The objective of this study was to evaluate the impact of the prior participation of one or more members of the adult resuscitation team in an accredited advanced life support course on patient outcomes (return of spontaneous circulation, survival to discharge, survival to 30 days, and survival to 1?year).
A systematic search of Medline, CINAHL, Embase, ERIC, and Cochrane databases was conducted through 6 March 2018. We included randomised and observational studies in any language. Reviewers independently extracted data on study design and outcomes. The GRADE approach was used to evaluate the overall quality of evidence for each outcome.
Nine hundred and ninety-two articles were identified of which eight observational studies were included. No randomised controlled trials were identified. Meta-analysis showed an association between participation of healthcare personnel in an advanced life support course and return of spontaneous circulation [odds ratio (OR) 1.64; 95% CI 1.12–2.41, risk difference (RD) 0.10 (95% CI 0.03–0.17)]. Life support training showed a significant absolute effect on patient survival to discharge [RD 0.10, 95% CI 0.01–0.18], but non-significant relative effect [OR 2.12; 95% CI 0.98–4.57]. Data from one study showed an association with survival to 30 days [OR 7.15; 95% CI 1.61–31.69, RD 0.18 (95% CI 0.08–0.27)].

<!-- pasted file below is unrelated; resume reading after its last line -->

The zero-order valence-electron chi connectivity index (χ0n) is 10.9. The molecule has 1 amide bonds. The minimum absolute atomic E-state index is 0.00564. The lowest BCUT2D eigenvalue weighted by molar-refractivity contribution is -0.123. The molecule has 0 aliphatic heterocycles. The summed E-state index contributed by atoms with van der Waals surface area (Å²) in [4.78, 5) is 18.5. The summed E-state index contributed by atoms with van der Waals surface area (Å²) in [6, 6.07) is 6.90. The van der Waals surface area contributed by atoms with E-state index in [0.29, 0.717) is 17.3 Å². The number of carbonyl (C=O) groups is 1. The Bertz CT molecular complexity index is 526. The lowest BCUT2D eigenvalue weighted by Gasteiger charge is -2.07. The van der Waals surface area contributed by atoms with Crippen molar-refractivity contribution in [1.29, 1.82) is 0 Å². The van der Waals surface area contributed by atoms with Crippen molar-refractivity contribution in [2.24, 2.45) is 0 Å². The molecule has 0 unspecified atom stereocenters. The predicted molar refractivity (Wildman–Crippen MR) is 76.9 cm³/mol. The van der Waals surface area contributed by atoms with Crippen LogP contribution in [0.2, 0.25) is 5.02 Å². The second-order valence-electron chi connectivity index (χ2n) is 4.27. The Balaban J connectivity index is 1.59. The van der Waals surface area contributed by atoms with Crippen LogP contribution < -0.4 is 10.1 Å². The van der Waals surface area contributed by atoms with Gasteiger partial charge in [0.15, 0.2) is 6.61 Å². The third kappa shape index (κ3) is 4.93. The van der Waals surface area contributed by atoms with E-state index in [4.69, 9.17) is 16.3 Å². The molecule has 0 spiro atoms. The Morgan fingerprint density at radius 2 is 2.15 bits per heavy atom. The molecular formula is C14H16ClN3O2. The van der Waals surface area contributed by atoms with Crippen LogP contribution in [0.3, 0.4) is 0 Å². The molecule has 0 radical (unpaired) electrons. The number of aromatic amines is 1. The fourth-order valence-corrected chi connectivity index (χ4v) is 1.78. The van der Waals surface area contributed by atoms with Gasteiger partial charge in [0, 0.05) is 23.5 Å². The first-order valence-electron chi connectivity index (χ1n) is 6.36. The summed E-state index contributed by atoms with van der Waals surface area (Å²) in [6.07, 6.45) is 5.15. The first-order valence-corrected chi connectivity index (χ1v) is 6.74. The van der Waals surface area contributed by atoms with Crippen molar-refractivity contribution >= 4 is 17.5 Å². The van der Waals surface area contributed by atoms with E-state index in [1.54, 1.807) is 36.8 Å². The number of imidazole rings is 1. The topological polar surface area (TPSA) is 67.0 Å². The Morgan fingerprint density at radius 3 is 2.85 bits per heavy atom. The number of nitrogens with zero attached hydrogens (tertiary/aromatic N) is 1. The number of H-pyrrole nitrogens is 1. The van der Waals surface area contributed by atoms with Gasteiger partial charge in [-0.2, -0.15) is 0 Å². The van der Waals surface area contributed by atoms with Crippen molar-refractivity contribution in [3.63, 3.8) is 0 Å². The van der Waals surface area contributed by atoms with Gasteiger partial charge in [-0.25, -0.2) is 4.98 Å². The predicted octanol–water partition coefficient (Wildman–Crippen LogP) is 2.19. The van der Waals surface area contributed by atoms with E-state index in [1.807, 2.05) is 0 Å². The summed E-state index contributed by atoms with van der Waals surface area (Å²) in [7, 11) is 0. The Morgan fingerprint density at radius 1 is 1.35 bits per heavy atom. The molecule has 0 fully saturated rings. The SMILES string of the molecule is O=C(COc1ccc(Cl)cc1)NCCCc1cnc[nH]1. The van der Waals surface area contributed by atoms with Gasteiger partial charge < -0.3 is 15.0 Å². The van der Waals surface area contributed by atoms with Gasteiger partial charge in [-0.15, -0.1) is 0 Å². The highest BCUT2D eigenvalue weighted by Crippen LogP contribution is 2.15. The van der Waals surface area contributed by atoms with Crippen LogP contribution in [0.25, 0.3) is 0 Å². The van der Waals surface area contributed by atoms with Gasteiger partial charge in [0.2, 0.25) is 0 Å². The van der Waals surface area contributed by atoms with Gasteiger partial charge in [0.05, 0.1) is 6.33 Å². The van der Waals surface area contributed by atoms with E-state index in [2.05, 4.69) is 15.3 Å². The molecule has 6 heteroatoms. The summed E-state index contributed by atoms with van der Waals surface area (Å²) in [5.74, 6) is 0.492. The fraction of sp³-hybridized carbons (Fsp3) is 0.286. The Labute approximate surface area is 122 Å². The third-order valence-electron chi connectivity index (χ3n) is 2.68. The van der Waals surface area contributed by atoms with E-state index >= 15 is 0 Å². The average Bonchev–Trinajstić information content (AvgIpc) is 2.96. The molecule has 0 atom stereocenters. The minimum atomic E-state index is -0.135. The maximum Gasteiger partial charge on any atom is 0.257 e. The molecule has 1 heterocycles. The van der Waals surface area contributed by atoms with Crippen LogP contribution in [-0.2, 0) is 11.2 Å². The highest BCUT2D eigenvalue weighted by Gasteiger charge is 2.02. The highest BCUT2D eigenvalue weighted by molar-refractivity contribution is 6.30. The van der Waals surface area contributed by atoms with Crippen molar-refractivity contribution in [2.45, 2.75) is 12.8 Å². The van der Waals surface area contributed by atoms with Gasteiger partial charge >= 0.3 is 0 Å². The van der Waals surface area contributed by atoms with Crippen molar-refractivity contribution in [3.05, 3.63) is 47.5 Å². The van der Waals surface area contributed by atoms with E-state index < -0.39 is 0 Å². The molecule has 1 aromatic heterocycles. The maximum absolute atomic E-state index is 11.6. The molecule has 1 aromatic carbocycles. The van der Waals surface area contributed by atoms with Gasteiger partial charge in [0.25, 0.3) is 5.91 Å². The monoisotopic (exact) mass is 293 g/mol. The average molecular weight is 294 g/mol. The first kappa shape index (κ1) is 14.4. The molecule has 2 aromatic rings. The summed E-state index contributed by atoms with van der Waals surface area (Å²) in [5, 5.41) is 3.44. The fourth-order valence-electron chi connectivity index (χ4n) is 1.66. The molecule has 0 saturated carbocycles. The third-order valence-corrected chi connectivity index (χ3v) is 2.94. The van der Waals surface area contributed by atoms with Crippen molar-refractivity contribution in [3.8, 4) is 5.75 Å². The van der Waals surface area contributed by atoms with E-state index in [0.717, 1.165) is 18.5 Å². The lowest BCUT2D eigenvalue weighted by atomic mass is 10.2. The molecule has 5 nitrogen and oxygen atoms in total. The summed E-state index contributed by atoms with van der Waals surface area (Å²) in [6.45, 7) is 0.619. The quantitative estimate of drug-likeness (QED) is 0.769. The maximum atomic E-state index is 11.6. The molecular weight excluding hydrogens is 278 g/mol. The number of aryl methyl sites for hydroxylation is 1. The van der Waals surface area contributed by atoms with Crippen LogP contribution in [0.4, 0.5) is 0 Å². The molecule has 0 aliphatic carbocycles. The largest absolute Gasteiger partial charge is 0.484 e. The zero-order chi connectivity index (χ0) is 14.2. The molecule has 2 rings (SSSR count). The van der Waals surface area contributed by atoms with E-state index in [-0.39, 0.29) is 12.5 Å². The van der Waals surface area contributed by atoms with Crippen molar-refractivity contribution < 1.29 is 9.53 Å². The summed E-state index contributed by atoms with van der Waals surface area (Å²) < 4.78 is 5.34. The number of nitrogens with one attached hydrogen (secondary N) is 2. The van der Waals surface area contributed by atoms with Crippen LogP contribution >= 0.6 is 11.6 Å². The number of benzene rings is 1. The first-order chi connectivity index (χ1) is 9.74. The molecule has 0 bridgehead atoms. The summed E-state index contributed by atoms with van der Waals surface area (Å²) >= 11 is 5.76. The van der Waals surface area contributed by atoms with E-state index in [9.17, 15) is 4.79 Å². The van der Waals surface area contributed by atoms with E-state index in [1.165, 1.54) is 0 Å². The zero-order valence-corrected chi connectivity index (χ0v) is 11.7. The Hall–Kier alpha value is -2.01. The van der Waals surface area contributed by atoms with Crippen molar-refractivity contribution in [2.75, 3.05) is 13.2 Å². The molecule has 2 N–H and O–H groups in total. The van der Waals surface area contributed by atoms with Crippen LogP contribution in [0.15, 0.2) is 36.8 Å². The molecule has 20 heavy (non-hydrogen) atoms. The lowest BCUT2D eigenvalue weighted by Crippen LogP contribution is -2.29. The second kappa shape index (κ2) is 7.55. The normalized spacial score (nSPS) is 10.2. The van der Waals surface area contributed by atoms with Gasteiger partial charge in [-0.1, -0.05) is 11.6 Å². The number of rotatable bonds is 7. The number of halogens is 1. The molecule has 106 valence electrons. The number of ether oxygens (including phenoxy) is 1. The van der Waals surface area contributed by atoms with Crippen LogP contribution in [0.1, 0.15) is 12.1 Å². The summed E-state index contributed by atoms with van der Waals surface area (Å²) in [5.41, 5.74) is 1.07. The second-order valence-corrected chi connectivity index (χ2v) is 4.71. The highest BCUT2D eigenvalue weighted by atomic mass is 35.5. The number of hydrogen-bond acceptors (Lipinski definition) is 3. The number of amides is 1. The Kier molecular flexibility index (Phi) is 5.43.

The inference of this review is that the advanced life support courses have a positive impact upon return of spontaneous circulation and survival to hospital discharge. The data also implies a positive impact upon survival to 30 days of adult cardiac arrest patients.